There has been a lot of interest in the Bugzilla UI recently, which I'm super excited about. Attending usability conferences like CHI, I'd often hear about how hard it is to get any interest in usability or design in the open source community for various reasons (1, 2, 3, 4).
However, thanks to the post that LpSolit posted, many designers at Mozilla have stepped up with improvements to the Bugzilla UI, there is Boriss's suggestions for a new UI as well as Fligtar's new skin. Even a graphic designer from Spread Mozilla, graphicguru, stepped up to help improve my pathetic attempt at graphics(1,2,3). We've gotten some developers, like SS, to give some very useful feedback about how he'd prefer a more minimalist skin in general. And to top it off there has been feedback about new ways to think about the workflow from Jesse. Not to mention the meeting we had with the some of the Mozilla designers about future directions for Bugzilla, as documented by Aza. And today we had a small meeting with even more Mozilla folks about how they thought the tool could be improved. We're hoping to have more meetings in the future with Mozilla developers and get even more thanks to Jono.
It's been extremely exciting it is to see so many people interested in the Bugzilla UI. I'm hoping that with all these ideas you all can expect to see many design and usability improvements in future versions of Bugzilla.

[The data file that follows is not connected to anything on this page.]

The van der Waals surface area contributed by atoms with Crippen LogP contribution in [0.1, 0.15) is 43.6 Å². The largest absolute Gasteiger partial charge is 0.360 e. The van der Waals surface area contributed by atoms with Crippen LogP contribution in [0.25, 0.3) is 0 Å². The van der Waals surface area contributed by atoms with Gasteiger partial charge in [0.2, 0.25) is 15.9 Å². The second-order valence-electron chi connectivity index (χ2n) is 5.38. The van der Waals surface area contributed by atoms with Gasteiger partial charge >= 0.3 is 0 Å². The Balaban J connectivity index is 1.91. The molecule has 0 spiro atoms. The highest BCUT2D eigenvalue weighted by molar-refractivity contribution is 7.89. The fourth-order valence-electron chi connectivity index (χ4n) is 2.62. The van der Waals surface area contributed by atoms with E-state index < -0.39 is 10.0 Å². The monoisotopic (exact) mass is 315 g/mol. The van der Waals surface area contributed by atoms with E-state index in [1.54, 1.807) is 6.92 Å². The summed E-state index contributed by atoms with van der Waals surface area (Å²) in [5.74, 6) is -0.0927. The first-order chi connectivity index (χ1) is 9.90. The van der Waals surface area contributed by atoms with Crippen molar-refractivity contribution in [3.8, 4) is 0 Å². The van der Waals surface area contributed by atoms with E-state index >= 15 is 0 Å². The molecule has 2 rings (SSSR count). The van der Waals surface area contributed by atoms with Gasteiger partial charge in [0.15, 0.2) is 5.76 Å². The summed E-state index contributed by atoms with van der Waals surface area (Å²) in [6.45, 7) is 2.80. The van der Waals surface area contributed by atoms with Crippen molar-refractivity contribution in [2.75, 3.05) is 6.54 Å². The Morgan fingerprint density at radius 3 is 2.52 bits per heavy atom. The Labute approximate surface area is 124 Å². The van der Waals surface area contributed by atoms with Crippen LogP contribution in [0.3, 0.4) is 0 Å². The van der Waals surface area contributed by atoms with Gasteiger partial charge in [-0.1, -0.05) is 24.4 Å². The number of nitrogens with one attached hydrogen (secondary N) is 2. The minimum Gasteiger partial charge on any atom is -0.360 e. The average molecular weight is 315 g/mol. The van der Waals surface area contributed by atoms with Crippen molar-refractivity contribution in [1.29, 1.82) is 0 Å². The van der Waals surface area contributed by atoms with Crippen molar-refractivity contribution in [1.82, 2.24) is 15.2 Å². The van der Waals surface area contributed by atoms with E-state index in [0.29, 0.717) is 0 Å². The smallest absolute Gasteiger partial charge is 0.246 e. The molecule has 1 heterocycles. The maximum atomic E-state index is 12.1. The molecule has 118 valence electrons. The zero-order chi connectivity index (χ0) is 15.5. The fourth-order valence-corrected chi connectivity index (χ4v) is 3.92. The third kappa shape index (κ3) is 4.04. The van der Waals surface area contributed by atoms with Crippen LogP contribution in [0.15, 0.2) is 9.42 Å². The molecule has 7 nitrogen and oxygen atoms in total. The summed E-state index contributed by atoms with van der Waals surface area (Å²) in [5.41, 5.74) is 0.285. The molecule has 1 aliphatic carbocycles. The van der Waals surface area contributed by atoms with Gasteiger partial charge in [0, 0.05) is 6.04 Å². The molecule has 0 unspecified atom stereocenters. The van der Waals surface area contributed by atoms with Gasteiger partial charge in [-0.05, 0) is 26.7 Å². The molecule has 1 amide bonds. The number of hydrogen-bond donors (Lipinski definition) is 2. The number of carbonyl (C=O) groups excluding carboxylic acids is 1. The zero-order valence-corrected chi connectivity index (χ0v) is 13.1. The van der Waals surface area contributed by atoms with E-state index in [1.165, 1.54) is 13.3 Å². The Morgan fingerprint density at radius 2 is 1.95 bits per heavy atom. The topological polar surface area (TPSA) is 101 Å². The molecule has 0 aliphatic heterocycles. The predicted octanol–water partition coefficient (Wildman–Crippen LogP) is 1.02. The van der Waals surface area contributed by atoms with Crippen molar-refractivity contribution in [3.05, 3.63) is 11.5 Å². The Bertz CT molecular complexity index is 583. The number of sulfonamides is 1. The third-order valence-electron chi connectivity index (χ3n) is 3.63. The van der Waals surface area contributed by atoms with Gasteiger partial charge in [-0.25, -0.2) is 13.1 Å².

But as my professor Bonnie John would say, one shouldn't design or develop without data. Turns out Mkanat, and many of the Mozilla folks feel the same way! And thanks to a very dedicated and smart group of HCII Carnegie Mellon students we've got usability data. This data was collected this past fall on Bugzilla 3.0, and I've attempted to post their research more or less unedited from their project to the Bugzilla wiki.
I haven't had a chance to look through and write an executive summery/conclusion to all their great data, but I thought to post it without one and perhaps let you all peruse the data and supply me with your important take aways from the data. This research was not based on how people use Mozilla's Bugzilla, but how people use bug trackers in general at software companies and other domains.
Let me know what you think of the data, what takeaways you find and what conclusions you draw from the data and maybe I can crowd source this task conclusion writing task.
Unfortunately Bugzilla 3.4 is going to be out the door pretty soon, and we won't be able to get many of these improvements into this version, but maybe we will see some of the improvements suggested this past week as well as ideas from the usability research appear in 3.6 or later versions of Bugzilla.
Again thanks to everyone who has become interested in redesigning Bugzilla, keep the designs and ideas coming! Feel free to email me when you've got ideas or designs and maybe we can work together to get the ideas into the source.